The Centre of True Worship
The Samaritan woman was highly articulate and spiritually aware. Despite her personal circumstances, she wanted to understand how to worship the Lord. She was confused by the different religious interpretations of the Samaritans and the Jews. However, she identified that Jesus was somebody who could help her. She started by asking where God wanted people to worship Him. Jesus responded that the location was neither Mount Gerizim nor Mount Zion. God was planning that true worship would come directly from the hearts of those who love Him.
How we worship is infinitely more important than the place of worship. Religious ritual in the Old Testament all pointed forward to Christ. The New Testament story is that the centre of all true worship is Jesus Christ Himself; and that to know Him is to know God: as Philippians 2:9-11 says "… God exalted him to the highest place and gave him the name that is above every name, that at the name of Jesus every knee should bow, in heaven and on earth and under the earth, and every tongue confess that Jesus Christ is Lord, to the glory of God the Father.”
We cannot worship God without acknowledging that Christ is Lord of all. It is through Christ that we come to the Father and only by the help of the Holy Spirit can we be born again (John 3:5-8). If our worship does not come from a heart that is released from sin by the blood of Christ, our activity is merely religious liturgy. But if we know Christ, we have an open invitation to worship the Father in spirit and in truth, anywhere. The intimacy which God permits for each of His children to come to Him is a remarkable privilege. To speak to the creator of the universe is an astonishing honour, and to know that He loves us personally is infinitely satisfying. So when you are talking about Jesus with your friends, be sure that they understand that they are not just invited to do religious things in a different way: God wants them to know Him through Jesus Christ, and worship Him freely from the heart, free from sin and shame.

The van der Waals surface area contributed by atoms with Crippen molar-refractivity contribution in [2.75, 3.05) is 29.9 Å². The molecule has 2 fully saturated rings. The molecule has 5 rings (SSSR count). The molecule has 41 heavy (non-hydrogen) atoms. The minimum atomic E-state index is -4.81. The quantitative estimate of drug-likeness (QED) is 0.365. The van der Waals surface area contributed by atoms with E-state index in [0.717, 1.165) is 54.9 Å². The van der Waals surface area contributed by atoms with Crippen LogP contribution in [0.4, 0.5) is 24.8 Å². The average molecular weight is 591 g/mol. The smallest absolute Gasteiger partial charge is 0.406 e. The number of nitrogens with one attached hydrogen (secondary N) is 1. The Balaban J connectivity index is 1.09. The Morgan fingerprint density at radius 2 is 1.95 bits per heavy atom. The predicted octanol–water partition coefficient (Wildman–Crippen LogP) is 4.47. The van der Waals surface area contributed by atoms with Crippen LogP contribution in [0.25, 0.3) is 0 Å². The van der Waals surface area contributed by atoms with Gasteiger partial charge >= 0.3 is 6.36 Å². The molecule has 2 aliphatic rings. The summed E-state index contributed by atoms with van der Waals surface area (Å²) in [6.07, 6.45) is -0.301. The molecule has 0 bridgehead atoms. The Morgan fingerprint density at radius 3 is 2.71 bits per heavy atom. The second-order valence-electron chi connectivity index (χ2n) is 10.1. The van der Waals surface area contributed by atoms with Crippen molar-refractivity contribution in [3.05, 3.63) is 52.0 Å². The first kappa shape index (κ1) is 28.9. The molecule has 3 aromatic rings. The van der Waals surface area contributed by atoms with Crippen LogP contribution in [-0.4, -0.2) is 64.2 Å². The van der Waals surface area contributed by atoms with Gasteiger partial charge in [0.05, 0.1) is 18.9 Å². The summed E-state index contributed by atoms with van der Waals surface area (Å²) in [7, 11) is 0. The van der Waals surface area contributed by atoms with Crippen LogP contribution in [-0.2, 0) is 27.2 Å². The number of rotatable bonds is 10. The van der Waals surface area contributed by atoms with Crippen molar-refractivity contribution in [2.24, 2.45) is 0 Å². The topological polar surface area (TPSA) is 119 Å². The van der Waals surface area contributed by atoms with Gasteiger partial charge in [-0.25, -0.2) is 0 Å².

© Dr Paul Adams